Even with this strict delimitation, it was concluded, however, that such a system of device exceptional access regime ensured to governmental entities would be effective for a short period, substantially expensive and probably risky for security in general.
Such conclusions are ratified even after the Ray Ozzie’s proposal of a key escrow system called Clear, released last month in an article published on Wired. According to its creator, the system would be able to properly respond the public security authorities’ demand for access to encrypted data, without creating significant risks to the security of billions of people who use encrypted devices. Nevertheless, the proposal has already received harsh criticism not only from the technical community – for instance, the opinion of cryptographers like Matthew Geen and Bruce Schneier – which, for decades, discusses this type of system and confirms its lack of security, but also from Silicon Valley giants.
As for encryption related to operational security, it consists on necessary implementation of informational security measures to protect the confidentiality of personal data processed in databases. The implementation of cryptographic technologies by the subjects responsible for the processing of personal data is the action that prevents or reduces the risks posed by the processing of personal data, such as the destruction, loss and accidental or unlawful alteration, and the release or unauthorized access to transmitted personal data, as stipulated in Article 32, 1, a, of the Regulation (EU) 2016/679.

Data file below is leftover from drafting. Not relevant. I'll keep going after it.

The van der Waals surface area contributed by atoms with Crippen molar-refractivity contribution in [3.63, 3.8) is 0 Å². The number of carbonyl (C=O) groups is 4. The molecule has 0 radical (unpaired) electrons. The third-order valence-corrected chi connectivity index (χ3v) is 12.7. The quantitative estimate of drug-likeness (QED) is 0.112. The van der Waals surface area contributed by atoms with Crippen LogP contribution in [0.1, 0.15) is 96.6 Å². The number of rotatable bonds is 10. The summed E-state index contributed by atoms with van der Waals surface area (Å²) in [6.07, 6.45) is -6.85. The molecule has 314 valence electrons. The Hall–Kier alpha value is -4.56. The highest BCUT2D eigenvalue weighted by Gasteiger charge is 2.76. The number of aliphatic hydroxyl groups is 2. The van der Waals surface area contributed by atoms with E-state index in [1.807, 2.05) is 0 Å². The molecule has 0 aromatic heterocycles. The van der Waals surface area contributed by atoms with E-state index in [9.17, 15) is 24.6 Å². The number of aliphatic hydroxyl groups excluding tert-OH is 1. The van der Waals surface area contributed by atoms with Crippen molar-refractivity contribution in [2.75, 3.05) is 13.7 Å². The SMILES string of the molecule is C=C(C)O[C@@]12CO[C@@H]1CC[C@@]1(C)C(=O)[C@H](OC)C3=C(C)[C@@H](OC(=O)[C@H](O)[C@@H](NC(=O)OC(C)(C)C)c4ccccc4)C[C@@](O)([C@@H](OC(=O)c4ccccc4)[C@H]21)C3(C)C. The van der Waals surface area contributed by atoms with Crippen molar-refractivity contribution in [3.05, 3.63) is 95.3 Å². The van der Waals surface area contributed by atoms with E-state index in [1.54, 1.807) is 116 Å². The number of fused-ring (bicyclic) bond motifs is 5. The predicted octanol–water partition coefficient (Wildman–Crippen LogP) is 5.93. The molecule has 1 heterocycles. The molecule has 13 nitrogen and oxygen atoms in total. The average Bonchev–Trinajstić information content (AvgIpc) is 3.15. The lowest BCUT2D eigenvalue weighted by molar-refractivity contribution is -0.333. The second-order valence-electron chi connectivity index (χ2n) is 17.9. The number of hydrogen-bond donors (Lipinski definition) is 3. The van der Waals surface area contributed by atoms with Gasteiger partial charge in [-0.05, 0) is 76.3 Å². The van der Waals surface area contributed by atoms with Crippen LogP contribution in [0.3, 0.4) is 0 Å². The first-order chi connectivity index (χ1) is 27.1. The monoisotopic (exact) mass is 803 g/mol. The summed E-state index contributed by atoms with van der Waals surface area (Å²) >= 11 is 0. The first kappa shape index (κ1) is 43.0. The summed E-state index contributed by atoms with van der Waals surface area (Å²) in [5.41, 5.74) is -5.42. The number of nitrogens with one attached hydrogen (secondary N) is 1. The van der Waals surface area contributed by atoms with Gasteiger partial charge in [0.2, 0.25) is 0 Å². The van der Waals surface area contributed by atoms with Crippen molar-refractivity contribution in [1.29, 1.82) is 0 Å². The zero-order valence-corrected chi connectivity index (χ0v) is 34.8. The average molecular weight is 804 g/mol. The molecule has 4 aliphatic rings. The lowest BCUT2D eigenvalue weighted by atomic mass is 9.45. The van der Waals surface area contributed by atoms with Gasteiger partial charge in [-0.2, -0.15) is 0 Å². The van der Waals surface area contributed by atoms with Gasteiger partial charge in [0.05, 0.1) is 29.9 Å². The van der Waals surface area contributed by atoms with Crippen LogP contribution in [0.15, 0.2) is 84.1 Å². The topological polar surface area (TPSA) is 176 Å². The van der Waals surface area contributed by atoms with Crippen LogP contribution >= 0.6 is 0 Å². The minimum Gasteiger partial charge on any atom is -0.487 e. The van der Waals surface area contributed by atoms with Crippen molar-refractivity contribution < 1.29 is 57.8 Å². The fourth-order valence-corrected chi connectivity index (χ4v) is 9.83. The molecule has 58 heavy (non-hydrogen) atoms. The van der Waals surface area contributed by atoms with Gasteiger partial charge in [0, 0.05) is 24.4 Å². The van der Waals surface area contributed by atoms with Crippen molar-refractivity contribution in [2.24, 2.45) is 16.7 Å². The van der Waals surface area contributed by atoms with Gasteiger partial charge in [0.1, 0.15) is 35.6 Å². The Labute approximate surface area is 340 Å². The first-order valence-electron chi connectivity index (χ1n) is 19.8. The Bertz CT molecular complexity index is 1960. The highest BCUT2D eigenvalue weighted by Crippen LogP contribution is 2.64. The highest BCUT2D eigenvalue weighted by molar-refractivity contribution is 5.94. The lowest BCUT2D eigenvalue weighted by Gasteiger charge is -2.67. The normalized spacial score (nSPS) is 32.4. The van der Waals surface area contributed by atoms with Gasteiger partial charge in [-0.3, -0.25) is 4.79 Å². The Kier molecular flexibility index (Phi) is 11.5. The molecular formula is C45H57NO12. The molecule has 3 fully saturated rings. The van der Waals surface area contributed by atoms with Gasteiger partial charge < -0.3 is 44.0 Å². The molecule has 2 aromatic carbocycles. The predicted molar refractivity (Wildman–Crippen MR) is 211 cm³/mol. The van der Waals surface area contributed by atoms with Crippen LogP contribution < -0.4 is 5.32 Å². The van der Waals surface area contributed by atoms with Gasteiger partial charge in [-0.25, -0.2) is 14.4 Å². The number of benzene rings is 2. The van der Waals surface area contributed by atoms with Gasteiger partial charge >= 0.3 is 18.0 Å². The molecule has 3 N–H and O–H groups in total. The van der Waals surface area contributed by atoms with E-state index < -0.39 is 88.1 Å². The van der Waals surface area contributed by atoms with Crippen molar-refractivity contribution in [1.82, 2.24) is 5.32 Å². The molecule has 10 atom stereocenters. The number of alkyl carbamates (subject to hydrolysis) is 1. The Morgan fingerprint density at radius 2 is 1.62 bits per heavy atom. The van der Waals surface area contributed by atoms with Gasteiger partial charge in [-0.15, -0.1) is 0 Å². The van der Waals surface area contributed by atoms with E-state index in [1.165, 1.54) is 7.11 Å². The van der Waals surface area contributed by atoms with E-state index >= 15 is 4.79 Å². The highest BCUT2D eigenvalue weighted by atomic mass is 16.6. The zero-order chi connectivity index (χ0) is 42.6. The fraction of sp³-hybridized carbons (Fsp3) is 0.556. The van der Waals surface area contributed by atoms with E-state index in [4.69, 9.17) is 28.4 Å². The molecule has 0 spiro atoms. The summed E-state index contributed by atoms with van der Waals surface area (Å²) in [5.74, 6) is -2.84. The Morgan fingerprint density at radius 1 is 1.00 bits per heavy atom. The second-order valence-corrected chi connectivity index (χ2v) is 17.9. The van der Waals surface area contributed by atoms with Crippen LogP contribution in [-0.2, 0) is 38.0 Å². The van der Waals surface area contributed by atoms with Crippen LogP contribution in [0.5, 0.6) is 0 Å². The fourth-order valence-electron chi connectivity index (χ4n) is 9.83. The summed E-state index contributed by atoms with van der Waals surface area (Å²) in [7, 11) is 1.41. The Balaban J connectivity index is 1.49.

Similarly, the Decree 8.771/2016, which regulates the Brazilian Internet Bill of Rights, provides, in its Article 13, specifying security guidelines on processing personal data and private communications that must be observed by internet service providers and applications, including “management solutions of records by techniques that ensure data inviolability, such as encryption or equivalent protective measures”. Hence, the use of encryption for operational security, besides already legally assigned in Brazilian law, is the only technology that is specifically mentioned in the regulation of the Brazilian Internet Bill of Rights.
The increasing presence of end to end encryption on debates about privacy and data protection proves the close relationship – and interdependence – between security and privacy. It is common to claim that without information security there is no privacy. And the reverse is equally truthful: if there were not a real and concrete demand for privacy and data protection, there would be no reason to even cogitate to implement information security measures.
At the time that discussions on a future data protection law in Brazil are maturing, it’s urgent that the legal system prepare itself to receive this new “digital citizenship”, in which citizens will have the rights and legal guarantees needed on their personal data. It’s crucial that key technical measures to make sure that the technology for the protection of privacy in digital (and smart) environments , such as encryption, can be used and put into practice without limitation that make it infeasible and harm citizens, public authorities, and the Brazilian technological sector innovation capacity.